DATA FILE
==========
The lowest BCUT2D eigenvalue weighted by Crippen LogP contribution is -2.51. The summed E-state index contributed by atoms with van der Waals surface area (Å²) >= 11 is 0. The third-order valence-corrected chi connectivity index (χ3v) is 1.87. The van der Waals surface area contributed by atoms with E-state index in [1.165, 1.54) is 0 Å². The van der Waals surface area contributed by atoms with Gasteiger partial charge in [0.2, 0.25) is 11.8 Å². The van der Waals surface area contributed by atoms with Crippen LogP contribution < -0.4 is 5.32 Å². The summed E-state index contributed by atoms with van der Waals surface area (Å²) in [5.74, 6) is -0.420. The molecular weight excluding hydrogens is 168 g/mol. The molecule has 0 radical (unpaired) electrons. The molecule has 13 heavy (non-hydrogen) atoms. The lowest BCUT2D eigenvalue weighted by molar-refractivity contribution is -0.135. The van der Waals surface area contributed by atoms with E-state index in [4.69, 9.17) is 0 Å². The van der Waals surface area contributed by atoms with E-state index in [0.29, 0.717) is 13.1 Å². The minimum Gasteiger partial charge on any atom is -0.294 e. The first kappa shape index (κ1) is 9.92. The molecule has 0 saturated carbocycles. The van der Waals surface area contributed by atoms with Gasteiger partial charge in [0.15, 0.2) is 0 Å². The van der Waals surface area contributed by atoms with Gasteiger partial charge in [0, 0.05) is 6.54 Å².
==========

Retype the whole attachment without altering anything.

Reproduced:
The lowest BCUT2D eigenvalue weighted by Crippen LogP contribution is -2.51. The summed E-state index contributed by atoms with van der Waals surface area (Å²) >= 11 is 0. The third-order valence-corrected chi connectivity index (χ3v) is 1.87. The van der Waals surface area contributed by atoms with E-state index in [1.165, 1.54) is 0 Å². The van der Waals surface area contributed by atoms with Gasteiger partial charge in [0.2, 0.25) is 11.8 Å². The van der Waals surface area contributed by atoms with Crippen LogP contribution < -0.4 is 5.32 Å². The summed E-state index contributed by atoms with van der Waals surface area (Å²) in [5.74, 6) is -0.420. The molecular weight excluding hydrogens is 168 g/mol. The molecule has 0 radical (unpaired) electrons. The molecule has 13 heavy (non-hydrogen) atoms. The lowest BCUT2D eigenvalue weighted by molar-refractivity contribution is -0.135. The van der Waals surface area contributed by atoms with E-state index in [4.69, 9.17) is 0 Å². The van der Waals surface area contributed by atoms with E-state index in [0.29, 0.717) is 13.1 Å². The minimum Gasteiger partial charge on any atom is -0.294 e. The first kappa shape index (κ1) is 9.92. The molecule has 0 saturated carbocycles. The van der Waals surface area contributed by atoms with Gasteiger partial charge in [0.15, 0.2) is 0 Å². The van der Waals surface area contributed by atoms with Gasteiger partial charge in [0, 0.05) is 6.54 Å².